Between the war raging in Ukraine and the inflation raging at home, one might think the Biden administration would have had its hands full during the past month.
Yet it still found time to assail public charter schools, denounce state tests as an attack on public schools, and give a vast new taxpayer handout to those who have borrowed federal funds to attend college.
Vice President Kamala Harris shares a laugh with, from left, Thomas Elementary School principal Jaimee Trahan, Energy Secretary Jennifer Granholm, national climate adviser Gina McCarthy and Education Secretary Miguel Cardona, during a visit to the Washington school on April 4, 2022.
(AP Photo/Susan Walsh)
When candidate Biden unveiled his education agenda (at a teacher union town hall) in 2020, he pledged to triple Title I school spending, enact universal pre-K, and promote race-based college admissions. But, as Peter Beinart enthused in the Atlantic that summer, while Biden’s agenda was “further to the left than that of any Democratic nominee in decades,” the public viewed him as “more centrist than he actually is.”
Biden initially worked to maintain that pretense, naming a stealth appointee, Miguel Cardona, to head the Department of Education. Cardona, a career administrator in a small school district, had no paper trail and was best-known for a year spent running Connecticut’s state education bureaucracy.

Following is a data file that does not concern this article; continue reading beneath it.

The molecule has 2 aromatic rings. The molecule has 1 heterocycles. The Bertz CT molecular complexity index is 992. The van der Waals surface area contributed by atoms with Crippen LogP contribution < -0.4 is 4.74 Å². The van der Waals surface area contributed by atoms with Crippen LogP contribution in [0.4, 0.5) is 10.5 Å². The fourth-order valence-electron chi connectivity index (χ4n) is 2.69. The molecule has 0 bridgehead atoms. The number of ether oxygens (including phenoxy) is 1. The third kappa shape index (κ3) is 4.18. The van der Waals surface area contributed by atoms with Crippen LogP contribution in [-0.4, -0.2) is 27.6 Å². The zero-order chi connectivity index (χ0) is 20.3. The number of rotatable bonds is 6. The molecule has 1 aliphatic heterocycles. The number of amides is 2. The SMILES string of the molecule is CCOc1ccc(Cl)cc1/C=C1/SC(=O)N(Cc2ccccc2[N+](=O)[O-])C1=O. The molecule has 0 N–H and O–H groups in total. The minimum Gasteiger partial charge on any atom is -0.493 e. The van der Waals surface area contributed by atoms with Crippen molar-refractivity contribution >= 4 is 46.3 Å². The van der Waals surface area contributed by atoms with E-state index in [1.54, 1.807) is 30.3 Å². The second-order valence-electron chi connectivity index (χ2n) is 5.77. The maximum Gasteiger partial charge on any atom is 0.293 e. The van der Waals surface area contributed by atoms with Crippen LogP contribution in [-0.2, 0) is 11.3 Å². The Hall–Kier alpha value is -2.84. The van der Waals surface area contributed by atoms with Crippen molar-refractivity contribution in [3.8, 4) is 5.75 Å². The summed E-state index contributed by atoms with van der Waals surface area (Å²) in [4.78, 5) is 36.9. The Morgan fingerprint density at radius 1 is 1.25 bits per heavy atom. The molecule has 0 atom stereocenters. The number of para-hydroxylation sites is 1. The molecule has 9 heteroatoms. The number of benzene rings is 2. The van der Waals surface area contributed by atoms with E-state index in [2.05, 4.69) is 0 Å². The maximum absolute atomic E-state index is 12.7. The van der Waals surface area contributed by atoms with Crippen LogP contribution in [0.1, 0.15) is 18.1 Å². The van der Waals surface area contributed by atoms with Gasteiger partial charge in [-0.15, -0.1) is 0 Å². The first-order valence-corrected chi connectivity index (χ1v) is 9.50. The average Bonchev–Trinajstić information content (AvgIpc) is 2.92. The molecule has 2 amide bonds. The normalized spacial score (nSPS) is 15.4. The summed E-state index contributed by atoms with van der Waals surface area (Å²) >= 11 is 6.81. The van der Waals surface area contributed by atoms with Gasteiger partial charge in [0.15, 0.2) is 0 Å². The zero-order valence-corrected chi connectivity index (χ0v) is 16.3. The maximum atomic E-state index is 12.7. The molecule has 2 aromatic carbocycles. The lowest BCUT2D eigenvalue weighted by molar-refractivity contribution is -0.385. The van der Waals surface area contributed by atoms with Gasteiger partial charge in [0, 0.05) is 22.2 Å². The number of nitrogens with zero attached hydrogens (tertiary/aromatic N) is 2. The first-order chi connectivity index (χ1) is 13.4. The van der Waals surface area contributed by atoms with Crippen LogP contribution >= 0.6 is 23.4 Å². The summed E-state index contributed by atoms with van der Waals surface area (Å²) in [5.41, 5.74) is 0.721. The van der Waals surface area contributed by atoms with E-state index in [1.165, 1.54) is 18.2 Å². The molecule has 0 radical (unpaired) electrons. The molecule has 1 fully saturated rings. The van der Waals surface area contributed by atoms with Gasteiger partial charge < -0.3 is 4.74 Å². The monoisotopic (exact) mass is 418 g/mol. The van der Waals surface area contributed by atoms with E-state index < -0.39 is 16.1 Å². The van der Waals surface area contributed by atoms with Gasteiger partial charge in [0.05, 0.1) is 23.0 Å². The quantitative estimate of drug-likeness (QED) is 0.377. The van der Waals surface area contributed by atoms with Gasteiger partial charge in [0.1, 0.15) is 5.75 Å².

Well, the gloves are now off. Biden’s education agenda has proven to be an unrelenting experiment in big government, big spending, and culture war.
Education Secretary Miguel Cardona speaks with Beverly Hills Middle School student Michah Clark-Kahler, 12, April 6, 20201, in Upper Darby, Pennsylvania.
(Pete Bannan/MediaNews Group/Daily Times)
In mid-March, the administration issued new rules intended to gut the $440 million federal charter school program, calling for massive new paperwork burdens on public charter schools. New applicants would have to demonstrate that they wouldn’t have an “adverse” impact on district schools—regardless of how awful the district schools might be or parent demand for alternatives. Biden did this, of course, just as families exit a pandemic in which public charter schools again proved their exceptional agility and value.
Cardona doubled down on this defense of traditional district schools just a week later, when he tried to undermine state tests. Rather than emphasize the urgent need to figure out how well students and schools are and are not doing, Cardona opted for conspiracy-mongering—warning of a shadowy cabal supposedly “waiting for that [test] data” in order to “create a picture because their plan is to privatize.” Apparently, bad news on public school performance is now to be treated as suspect.
In early April, Biden announced yet another “pause” on student loan payments, allowing borrowers to skip payments even as their interest does not accrue. While Biden has so far rejected far-left calls to forgive college student debt, repeatedly extending the “emergency” student loan repayment freeze has cost the federal government $4.3 billion a month—and nearly $100 billion since the freezes began.